One of the gorgeous features of a Warré Hive is their cute gabled roofs. In Australia, those gables help primarily with insulating the hive from extreme heat (and therefore lowering colony stress) by providing circulation.
The Warré Hive was, however, developed in France – and those beautiful gabled roofs were originally designed for winter snows! Which is exactly what our friends at Malfroy’s Gold Warré apiary in Rocklea had a bunch of this week…
The Warré hive’s gabled roof was designed to do two things with snow: firstly, to use it as an insulating blanket, and secondly, to effectively disperse it when the snow melted.
As you can imagine, the last thing a honeybee colony wants in Winter is a soggy cold hive as snow melts and drips inside – and so the gabled roof was designed to prevent this happening.
The gabled roofs allow movement of air beneath the gables, but, it should be noted, are closed to the colony (ie there is not ‘chimney effect’ in either winter or summer).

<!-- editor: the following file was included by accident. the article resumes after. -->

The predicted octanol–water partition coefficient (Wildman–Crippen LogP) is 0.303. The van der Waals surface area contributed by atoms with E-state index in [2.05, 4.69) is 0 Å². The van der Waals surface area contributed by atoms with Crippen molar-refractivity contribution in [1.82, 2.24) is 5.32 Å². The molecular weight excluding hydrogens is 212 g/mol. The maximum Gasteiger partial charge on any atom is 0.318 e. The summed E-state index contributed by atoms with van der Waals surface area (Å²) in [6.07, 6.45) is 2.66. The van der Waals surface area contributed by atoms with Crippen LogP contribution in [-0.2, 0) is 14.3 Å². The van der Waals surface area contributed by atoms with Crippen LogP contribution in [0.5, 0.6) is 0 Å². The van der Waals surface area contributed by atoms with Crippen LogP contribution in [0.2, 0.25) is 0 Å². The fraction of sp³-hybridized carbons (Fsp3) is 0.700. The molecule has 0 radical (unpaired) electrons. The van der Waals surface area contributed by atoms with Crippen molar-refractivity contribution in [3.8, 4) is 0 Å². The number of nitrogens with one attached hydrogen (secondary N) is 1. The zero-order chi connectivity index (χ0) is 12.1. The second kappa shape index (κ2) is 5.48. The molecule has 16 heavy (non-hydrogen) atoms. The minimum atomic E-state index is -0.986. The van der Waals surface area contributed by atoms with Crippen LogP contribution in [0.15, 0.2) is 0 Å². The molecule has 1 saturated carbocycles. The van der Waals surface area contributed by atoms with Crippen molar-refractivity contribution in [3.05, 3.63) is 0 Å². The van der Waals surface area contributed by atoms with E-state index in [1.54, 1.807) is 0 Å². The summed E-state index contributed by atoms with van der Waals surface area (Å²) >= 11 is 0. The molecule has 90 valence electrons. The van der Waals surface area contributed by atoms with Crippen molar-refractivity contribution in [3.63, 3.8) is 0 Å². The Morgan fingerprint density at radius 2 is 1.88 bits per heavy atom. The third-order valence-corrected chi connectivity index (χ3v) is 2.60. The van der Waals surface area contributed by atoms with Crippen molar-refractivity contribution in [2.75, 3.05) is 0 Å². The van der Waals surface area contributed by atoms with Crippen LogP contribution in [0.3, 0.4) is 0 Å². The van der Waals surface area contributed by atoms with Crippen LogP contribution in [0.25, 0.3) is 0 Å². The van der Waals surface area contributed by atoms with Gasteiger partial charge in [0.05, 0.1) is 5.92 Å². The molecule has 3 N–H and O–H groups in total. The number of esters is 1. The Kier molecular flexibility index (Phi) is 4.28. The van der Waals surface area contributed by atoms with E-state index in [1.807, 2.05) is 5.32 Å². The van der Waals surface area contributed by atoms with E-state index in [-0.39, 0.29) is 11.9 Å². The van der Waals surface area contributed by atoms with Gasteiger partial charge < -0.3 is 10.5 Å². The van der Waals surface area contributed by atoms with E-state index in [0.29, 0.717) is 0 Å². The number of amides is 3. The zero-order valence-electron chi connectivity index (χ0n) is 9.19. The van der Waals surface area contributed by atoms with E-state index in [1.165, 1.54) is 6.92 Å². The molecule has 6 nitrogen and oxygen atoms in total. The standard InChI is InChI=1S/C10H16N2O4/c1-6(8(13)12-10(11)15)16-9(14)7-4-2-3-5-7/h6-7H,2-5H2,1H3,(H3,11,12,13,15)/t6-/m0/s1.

As said above, these gabled roofs also do a great job of insulating the hive from Summer heat – they’re an all round great design to ensure a happy, healthy bee colony.
In fact, these gabled roofs saved the Malfroy’s entire apiary during the intense 6 week heatwave this past summer.
Other apiaries just west of them suffered comb collapse events and hive losses because of the effect of the intense Australian summer heat on their standard flat Langstroth tin roofs.
The Malfroy’s Gold Warré apiary is the largest traditional Warré apiary in the world.
Snow on the hives is not something we see much of down under, so we thought we would share these pics that Emma Malfroy snapped at the Malfroy’s Gold apiary in Rocklea in NSW central west earlier this week.
Stay warm till Spring, bees!
Starting in September Tim Malfroy will once more be teaching Natural Beekeeping with the Warré Hive – in Sydney and beyond. Join us if you’d like to learn how to keep bees naturally, from the experts!
All photos by Emma Malfroy, copyright Malfroys Gold.